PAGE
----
# Unexpected results comparing float to Fraction

Rotwang sg552 at hotmail.co.uk
Mon Jul 29 20:20:32 CEST 2013

```On 29/07/2013 17:20, Chris Angelico wrote:
> On Mon, Jul 29, 2013 at 5:09 PM, MRAB <python at mrabarnett.plus.com> wrote:
>> I'm surprised that Fraction(1/3) != Fraction(1, 3); after all, floats
>> are approximate anyway, and the float value 1/3 is more likely to be
>> Fraction(1, 3) than Fraction(6004799503160661, 18014398509481984).
>
> At what point should it become Fraction(1, 3)?
>
>>>> Fraction(0.3)
> Fraction(5404319552844595, 18014398509481984)
>>>> Fraction(0.33)
> Fraction(5944751508129055, 18014398509481984)
>>>> Fraction(0.333)
> Fraction(5998794703657501, 18014398509481984)
>>>> Fraction(0.3333333)
> Fraction(6004798902680711, 18014398509481984)
>>>> Fraction(0.3333333333)
> Fraction(6004799502560181, 18014398509481984)
>>>> Fraction(0.3333333333333)
> Fraction(6004799503160061, 18014398509481984)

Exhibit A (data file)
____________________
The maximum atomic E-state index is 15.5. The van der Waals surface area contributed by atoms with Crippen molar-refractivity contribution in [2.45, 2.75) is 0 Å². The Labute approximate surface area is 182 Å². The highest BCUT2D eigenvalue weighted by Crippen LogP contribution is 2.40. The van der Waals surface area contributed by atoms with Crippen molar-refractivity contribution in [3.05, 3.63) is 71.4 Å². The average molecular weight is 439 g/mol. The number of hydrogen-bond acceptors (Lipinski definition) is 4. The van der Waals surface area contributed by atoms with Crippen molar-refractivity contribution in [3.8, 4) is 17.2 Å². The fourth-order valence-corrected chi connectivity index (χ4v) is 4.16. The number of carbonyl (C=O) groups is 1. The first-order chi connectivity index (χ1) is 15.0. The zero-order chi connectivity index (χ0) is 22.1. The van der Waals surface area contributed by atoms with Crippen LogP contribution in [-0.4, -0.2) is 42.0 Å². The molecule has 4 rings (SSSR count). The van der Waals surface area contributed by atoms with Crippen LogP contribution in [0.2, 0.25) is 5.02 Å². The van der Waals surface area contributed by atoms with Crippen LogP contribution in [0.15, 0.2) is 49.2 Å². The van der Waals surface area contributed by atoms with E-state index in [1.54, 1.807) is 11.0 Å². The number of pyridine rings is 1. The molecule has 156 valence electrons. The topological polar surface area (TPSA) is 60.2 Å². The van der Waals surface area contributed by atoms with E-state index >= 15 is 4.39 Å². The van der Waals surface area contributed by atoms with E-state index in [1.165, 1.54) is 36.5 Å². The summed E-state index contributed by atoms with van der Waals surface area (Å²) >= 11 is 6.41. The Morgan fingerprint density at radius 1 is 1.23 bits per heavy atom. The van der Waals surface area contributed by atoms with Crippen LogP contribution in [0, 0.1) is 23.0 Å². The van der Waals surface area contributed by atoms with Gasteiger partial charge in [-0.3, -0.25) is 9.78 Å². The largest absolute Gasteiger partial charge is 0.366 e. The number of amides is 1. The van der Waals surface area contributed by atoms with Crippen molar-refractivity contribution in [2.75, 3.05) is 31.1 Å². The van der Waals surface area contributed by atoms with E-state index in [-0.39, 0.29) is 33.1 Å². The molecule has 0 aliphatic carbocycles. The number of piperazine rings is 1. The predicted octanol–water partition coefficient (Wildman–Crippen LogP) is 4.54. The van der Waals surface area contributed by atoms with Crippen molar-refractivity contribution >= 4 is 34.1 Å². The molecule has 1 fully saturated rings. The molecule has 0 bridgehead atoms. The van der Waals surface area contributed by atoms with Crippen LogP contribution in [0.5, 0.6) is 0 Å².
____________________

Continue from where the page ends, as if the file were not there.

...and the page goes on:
>>>> Fraction(0.33333333333333333)
> Fraction(6004799503160661, 18014398509481984)
>
> Rounding off like that is a job for a cool library function (one of
> which was mentioned on this list a little while ago, I believe), but
> not IMO for the Fraction constructor.

>>> from fractions import Fraction
>>> help(Fraction.limit_denominator)
Help on function limit_denominator in module fractions:

limit_denominator(self, max_denominator=1000000)
Closest Fraction to self with denominator at most max_denominator.

>>> Fraction('3.141592653589793').limit_denominator(10)
Fraction(22, 7)
>>> Fraction('3.141592653589793').limit_denominator(100)
Fraction(311, 99)
>>> Fraction(4321, 8765).limit_denominator(10000)
Fraction(4321, 8765)

>>> Fraction(1/3).limit_denominator()
Fraction(1, 3)

```